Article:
The toddler’s introduction to Heap exploitation, Overflows (Part 3)

In the previous parts (1, 2) we discussed about the heap structure and we tried to simplify these concepts using a real life example. You must have realised by now the broad attack surface of the heap allocation mechanisms and you should also consider the fact that we only touched the ptmalloc implementation which is just one out of many that are used out there.

The how2heap repo contains a variety of updated heap exploitation techniques regarding the ptmalloc, many of which are applicable to other implementations. In this post we are going to explore two typical Heap Overflows on a x64 system with the latest Ubuntu release 20.04.4.

So far… In practice

Let’s put in practice what we saw so far using a simple example. In the program below we have two allocations of 12 and 30 bytes respectively. Subsequently we copy the LoremIpsum1and LoremIpsum2 values to the variables val1 and val2 and finally we free the allocated memory using the free function:

Now lets compile and load the program in gdb setting one breakpoint after the malloc invocations and one more after the call to the free function:

b *main+89, b *main+109

Before Free

Hit run in gdb and type heap arenas in gef, to trace the malloc_state struct. Recall the image we used in the introductory post keeping in mind that we have a single thread:

As we have only one arena, the next points back to the base of the main arena at0x7ffff7fb9b80. The system_mem corresponds to the size of the allocated heap (0x21000) and the top variable points to the last chunk at 0x5555555592e0 . Next, lets see the chunks (gef> heap chunks ) :

We requested 12 and 30 bytes and we got 0x21 and 0x31, why ? Because of the alignment! Remember that the size of the allocation must be aligned on an 8-byte (or 16-byte on 64-bit) boundary ? So, for the 12 bytes, we have 32 allocated, and for the 30 bytes, we got 32+16 allocated. The ‘1’ in the added size refers to the PREV_INUSE flag, thus it doesn’t “count” in the actual size. Let’s, for example, examine the chunk at 0x5555555592a0:

As we see above, the initial request was val1 = malloc(12); , the chunk size is 32 bytes out of which 8 are used to indicate the chunk size as well as if the chunk belongs to secondary arena, if it was allocated off-heap via mmap and if previous chunk is a free chunk.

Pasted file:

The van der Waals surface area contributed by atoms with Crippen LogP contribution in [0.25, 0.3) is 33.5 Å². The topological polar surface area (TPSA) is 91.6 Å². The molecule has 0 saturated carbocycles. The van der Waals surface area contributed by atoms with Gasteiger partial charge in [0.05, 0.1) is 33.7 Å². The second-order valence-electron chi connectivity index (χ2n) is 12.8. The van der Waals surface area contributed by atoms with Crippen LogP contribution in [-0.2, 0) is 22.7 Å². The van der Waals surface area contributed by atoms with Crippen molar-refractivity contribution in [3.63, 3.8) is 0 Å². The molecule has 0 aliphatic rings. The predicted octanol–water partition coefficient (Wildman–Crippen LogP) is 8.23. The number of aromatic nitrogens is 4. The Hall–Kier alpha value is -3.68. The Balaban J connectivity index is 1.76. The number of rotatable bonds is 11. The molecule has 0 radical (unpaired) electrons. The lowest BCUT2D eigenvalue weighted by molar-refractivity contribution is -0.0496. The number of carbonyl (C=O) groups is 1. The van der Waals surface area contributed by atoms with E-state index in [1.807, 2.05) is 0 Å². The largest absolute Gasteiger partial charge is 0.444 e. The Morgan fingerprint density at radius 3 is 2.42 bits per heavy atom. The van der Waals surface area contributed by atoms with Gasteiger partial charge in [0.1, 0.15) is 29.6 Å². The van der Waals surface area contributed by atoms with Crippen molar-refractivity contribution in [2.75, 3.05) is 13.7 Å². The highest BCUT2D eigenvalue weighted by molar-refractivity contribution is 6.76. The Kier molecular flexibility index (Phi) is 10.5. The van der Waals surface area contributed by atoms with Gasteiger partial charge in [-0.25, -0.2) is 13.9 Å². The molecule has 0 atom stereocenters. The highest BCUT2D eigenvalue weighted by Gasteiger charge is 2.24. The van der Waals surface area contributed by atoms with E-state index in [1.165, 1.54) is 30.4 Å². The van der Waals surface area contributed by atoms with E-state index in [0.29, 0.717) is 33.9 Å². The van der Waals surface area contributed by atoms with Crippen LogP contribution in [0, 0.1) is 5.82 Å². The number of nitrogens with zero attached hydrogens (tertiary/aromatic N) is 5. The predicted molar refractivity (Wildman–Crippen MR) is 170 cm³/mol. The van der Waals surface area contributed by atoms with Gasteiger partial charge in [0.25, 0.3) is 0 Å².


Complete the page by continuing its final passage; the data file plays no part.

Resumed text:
Allocated Chunk, source:

You probably also noticed our data (LoremIpsum1 and LoremIpsum2) at 0x5555555592a0 and 0x5555555592c0 . Finally, we have a chunk of size 0x0000000000000290 in the beginning of the heap and another one of size 0x0000000000020d20 (the top chunk) at the end.

After Free

To get a better idea on the aftermaths of the free function, let’s modify the initial program with few more allocations and let’s examine how ptmalloc handles them.

Compile the program above and load it to gdb, setting a breakpoint after the free calls.

using tcache

Remember: Each thread has a per-thread cache (called the tcache) containing a small collection of chunks which can be accessed without needing to lock an arena. These chunks are stored as an array of singly-linked lists, like fastbins, but with links pointing to the payload (user area) not the chunk header. Each bin contains one size chunk, so the array is indexed (indirectly) by chunk size. Unlike fastbins, the tcache is limited in how many chunks are allowed in each bin (tcache_count). If the tcache bin is empty for a given requested size, the next larger sized chunk is not used (could cause internal fragmentation), instead the fallback is to use the normal malloc routines i.e. locking the thread’s arena and working from there [1].

Every additional allocation of 0x10 or less bytes will be integrated to the Fastbins as it exceeds the maximum allowed (which is 7 in our case) in the tcache for this size:

The heap now looks like bellow:

Basic Heap Overflow

Take a look at the code snippet below. Please notice that the program allows an input of size higher than the allocated space (Lines 9,10,15). Conveniently for us, the system function will take as a parameter a string, pointed by the p1 variable and execute it as a system command. The pwd is the hardcoded command that will be executed, implying that the the system function will simply print the current directory:

This being said, if we compile and run the program we will see the following output: